Inside of Saint Gereon's Church

Wednesday, April 13, 2011

More of Trier: Abbey highlights, the charming square, and wienerschnitzel

I almost forgot to share one of my favorite experiences while inside of Saint Matthias' Abbey!  After visiting the tomb of Saint Matthias, we spent a little extra time visiting the two side chapels.  First, we visited the Blessed Sacrament chapel.  Dan showed Peter how to kneel in front of Jesus in the tabernacle while I said some silent prayers to our Eucharistic Lord as well.  How refreshing it is to be in a Catholic Church after living in a Muslim country for 7 months.  It was completely rejuvenating to sit in Christ's presence and soak up His graces.  Peter's prayers were not so silent, so we soon moved on to the other side chapel. 

The other chapel was in honor of Mary.  It was a very simple chapel with a beautiful painting of Our Lady hanging on the front wall.  Two German ladies, one elderly and one very young, were softly praying the Rosary together.  Though we cannot speak German, Dan and I quietly prayed the Hail Mary with them in English.  We were able to pick out enough of their words to match their German with our English.  What a beautiful reminder of our universal Church!  Both Dan and I have German grandparents, so it was incredible to listen to the words of the Rosary in German and know that our ancestors spoke those same words in prayer! 

After our visit to Saint Matthias' Abbey, we explored a little more of the charming town of Trier.  We stumbled upon several other churches and then found ourselves in a quaint, beautiful town square.  I could've spent a whole day in this square, shopping in the colorful, trendy shops, tasting coffee and patries at the adorable cafes, and taking in all of the sights and sounds.  It was lovely.

We found a cute little yellow restaurant for dinner.  We feasted on Wienerschnitzel, mushroom strudel, and German beer.  Peter spent his dinner nibbling on food, coloring, and smiling at the German waitresses.  It was a relaxing, cozy end to a fantastic day!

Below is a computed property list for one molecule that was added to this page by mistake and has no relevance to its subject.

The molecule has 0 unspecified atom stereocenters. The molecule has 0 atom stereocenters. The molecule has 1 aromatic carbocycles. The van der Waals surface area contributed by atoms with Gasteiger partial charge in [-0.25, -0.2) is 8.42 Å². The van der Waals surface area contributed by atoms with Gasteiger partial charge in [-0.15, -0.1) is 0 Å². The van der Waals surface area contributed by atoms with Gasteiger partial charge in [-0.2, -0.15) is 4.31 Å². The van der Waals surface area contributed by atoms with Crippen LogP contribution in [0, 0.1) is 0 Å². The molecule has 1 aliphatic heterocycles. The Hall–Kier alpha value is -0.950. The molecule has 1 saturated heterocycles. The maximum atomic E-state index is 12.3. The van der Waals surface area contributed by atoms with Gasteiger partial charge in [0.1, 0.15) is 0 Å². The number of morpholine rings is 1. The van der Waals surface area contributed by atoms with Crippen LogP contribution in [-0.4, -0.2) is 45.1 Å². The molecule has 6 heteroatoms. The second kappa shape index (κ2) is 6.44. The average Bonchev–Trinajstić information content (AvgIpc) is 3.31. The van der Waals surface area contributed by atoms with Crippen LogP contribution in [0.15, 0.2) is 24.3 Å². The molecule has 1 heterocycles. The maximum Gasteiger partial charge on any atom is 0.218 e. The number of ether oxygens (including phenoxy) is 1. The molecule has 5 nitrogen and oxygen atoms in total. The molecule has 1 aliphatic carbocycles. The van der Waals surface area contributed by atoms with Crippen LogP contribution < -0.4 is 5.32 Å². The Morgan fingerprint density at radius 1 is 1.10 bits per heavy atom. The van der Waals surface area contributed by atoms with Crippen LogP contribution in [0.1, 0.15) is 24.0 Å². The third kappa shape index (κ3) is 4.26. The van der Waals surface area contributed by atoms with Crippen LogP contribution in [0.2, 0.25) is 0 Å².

Dan feasting on wienerschnitzel!  Yum!

Saturday, April 9, 2011

Saint Matthias Abbey (Trier, Germany)

After a morning of pre-op appointments, we were able to take a little day trip to Trier, Germany the afternooon before Peter's surgery.  Trier is only an hour away from our hotel in Ramstein, so it was the perfect afternoon destination.  Our first stop was Saint Matthias' Abbey.  This beautiful Romanesque basilica contains the tomb of Saint Matthias, the apostle that took Judas' place after Jesus' death and Resurrection!  It is also a Benedictine monastery- which made this Benedictine College Alum feel right at home!

Beautiful Saint Matthias Abbey

A beautifully carved statue of Saint Matthias inside of the Abbey
Beneath the statue, in the Abbey Crypt, is the tomb of Saint Matthias. 

We descended the stairs leading down to the abbey crypt.  The crypt was dim, quiet, and peaceful.  The crypt held a large, stone tomb which housed the relics of Saint Matthias.  St. Helena (the mother of the Roman Emperor Constantine) left a portion of St. Matthias' relics in Trier and brought the rest to Rome.  We stopped and prayed quietly near the tomb of this heroic Apostle and friend of Christ.  I got goosebumps as I laid my hand on the stone tomb and asked for his intercession.

Surgery at Landstuhl